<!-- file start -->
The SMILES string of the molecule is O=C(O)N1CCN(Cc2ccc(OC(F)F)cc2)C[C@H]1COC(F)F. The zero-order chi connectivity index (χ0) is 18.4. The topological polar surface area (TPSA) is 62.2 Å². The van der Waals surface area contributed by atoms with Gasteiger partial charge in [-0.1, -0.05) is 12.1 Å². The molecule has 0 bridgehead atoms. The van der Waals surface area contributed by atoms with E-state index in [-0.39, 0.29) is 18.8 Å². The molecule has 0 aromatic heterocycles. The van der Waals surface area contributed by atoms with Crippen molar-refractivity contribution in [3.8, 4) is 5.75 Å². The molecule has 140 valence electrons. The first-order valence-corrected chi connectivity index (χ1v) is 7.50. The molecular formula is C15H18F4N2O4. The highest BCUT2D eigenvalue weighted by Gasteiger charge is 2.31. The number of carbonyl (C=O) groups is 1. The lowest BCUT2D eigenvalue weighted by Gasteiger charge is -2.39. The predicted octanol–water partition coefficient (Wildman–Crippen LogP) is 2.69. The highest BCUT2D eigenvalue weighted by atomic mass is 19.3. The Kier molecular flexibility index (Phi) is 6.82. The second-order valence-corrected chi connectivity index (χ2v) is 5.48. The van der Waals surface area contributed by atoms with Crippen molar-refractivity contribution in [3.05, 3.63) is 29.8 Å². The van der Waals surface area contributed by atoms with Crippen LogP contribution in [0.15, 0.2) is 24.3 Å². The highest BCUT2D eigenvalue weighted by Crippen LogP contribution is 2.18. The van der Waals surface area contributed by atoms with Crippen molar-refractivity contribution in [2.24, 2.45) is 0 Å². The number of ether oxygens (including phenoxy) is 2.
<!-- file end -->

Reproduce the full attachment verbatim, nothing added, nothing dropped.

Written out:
The SMILES string of the molecule is O=C(O)N1CCN(Cc2ccc(OC(F)F)cc2)C[C@H]1COC(F)F. The zero-order chi connectivity index (χ0) is 18.4. The topological polar surface area (TPSA) is 62.2 Å². The van der Waals surface area contributed by atoms with Gasteiger partial charge in [-0.1, -0.05) is 12.1 Å². The molecule has 0 bridgehead atoms. The van der Waals surface area contributed by atoms with E-state index in [-0.39, 0.29) is 18.8 Å². The molecule has 0 aromatic heterocycles. The van der Waals surface area contributed by atoms with Crippen molar-refractivity contribution in [3.8, 4) is 5.75 Å². The molecule has 140 valence electrons. The first-order valence-corrected chi connectivity index (χ1v) is 7.50. The molecular formula is C15H18F4N2O4. The highest BCUT2D eigenvalue weighted by Gasteiger charge is 2.31. The number of carbonyl (C=O) groups is 1. The lowest BCUT2D eigenvalue weighted by Gasteiger charge is -2.39. The predicted octanol–water partition coefficient (Wildman–Crippen LogP) is 2.69. The highest BCUT2D eigenvalue weighted by atomic mass is 19.3. The Kier molecular flexibility index (Phi) is 6.82. The second-order valence-corrected chi connectivity index (χ2v) is 5.48. The van der Waals surface area contributed by atoms with Crippen molar-refractivity contribution in [3.05, 3.63) is 29.8 Å². The van der Waals surface area contributed by atoms with Crippen LogP contribution in [0.15, 0.2) is 24.3 Å². The highest BCUT2D eigenvalue weighted by Crippen LogP contribution is 2.18. The van der Waals surface area contributed by atoms with Crippen molar-refractivity contribution in [2.24, 2.45) is 0 Å². The number of ether oxygens (including phenoxy) is 2.